Author Archive - The History Chicks

Episode 112: Jane Addams Part 1

Posted 23 September 2018 by
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Library of Congress

Jane Addams is called the “Mother of Social Work”; which is impressive enough, but really doesn’t cover her whole story. You know what else won’t cover her whole story? One episode. Jane’s life was so packed that we decided to  break it into two parts to cover it thoroughly. (If you’re looking for the media recommendations, they’ll be on the shownotes for Part Two.)

Before Jane began her life’s work as an American settlement pioneer and social work reformer; before she gave her first speech, wrote her first book, or organized her first meeting to create social change, she was a little girl in a wealthy family who was developing the skills, character, and temperament to change the world.

Laura Jane Addams was born on September 6, 1860, the 8th of 9 children born to wealthy businessman, Illinois senator and good pal of Abraham Lincoln – John Huy and his hardworking and kind-hearted wife, Sarah Weber Addams. Sadly, only 5 of their children would live past the age of 2 and Mama Sarah would pass away while Jenny (she had to grow into “Jane”) was still a toddler.

The Addams family ( snap snap) homestead in Cedarville, IL today. (It’s a private residence, just look at the picture, don’t knock on the door.) wikicommons

John remarried a widow with two sons, coincidentally one the same age as Jenny–hijinx ensued. Jenny was smart and a big reader (you guys! She read and re-read Little Women–you like her already, don’t you?) and by the time she finished the school in Cedarville, she knew she wanted to go to college, get a degree and become a doctor. Solid plan! Papa swapped out Jenny’s preferred Smith College in Massachusetts for a more local Rockford Female Seminary in Illinois and she headed off to college to overachieve, make friends, write bad poetry, try opium, and get her education. She also dropped the childhood nickname and became Jane.

But then, she was finished. At 21, with no direction but not anxious to go the Mrs. route, Jane floundered. Making matters tougher, first her father died suddenly, then she enrolled then dropped out of medical school and got herself checked in to the hospital for neurasthenia. (Oh, yay! We get to talk about 1800’s women’s “medical care.” Here’s an article about her diagnosis from The Atlantic.)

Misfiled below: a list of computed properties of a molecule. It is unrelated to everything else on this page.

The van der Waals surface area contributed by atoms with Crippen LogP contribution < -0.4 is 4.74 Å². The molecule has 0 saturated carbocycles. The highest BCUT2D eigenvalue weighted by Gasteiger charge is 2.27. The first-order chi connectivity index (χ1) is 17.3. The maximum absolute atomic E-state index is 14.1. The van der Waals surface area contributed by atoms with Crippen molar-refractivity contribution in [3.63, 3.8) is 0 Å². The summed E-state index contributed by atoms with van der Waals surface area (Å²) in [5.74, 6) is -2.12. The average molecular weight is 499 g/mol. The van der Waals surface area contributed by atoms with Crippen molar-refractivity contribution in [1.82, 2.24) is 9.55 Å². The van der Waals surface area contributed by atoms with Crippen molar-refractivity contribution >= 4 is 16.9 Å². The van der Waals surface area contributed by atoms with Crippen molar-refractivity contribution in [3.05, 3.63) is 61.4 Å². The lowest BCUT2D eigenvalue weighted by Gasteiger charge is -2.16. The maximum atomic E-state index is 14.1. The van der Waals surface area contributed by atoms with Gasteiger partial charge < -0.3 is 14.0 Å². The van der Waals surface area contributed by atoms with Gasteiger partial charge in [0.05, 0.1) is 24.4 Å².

Jane Addams, late 1800s, photo by Cox, Chicago

When she returned from a two year long Grand Tour therapy session she had her eyes wide open. She had seen poverty unlike anything she had been exposed to before…although she wasn’t sure what to do, she knew she wanted to- and could- do something.

The area Jane and Ellen chose to live in. Illustration from 20 Years at Hull House

It would take another couple of years, another tour of Europe and a bloody bullfight (there’s a story!) before Jane and her friend Ellen Gates Starr formed a plan based on settlement houses they had visited in England: Live in an impoverished area packed with immigrants, bring in women just like them- smart, educated, and unfulfilled-to not only become a part of the community, but to create community services and improved lives for all involved.

Hull House today wikicommons

The 19th Ward in Chicago gave them their neighborhood; a rented, run-down mansion gave them their home base, the generous women of Chicago gave them funds and their settlement house plans fell into place even better than Jane and Ellen had imagined: in their first year, 50,000 people passed through their doors and into their own lives of purpose.

And this is where we’re going to leave you. It’s 1891, Hull-House is up and running, programs are being created, lives are being changed, the community is forming…and Jane is just getting started.

The children of the 19th Ward were involved in the first programs in Jane’s settlement house (illustration from 20 Years in Hull House by Jane Addams)

 

 

 

 

 

Episode 111: Clara Barton Revisited and Refreshed

Posted 1 September 2018 by
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To end the summer we thought we would revisit and remaster our 2011 episode about the life of Clara Barton. Her story touched both of us when we recorded it but she’s come to our minds a lot since then. The lessons from her life, including strength, perseverance, bravery and compassion are ones that we can all use in our lives at any time.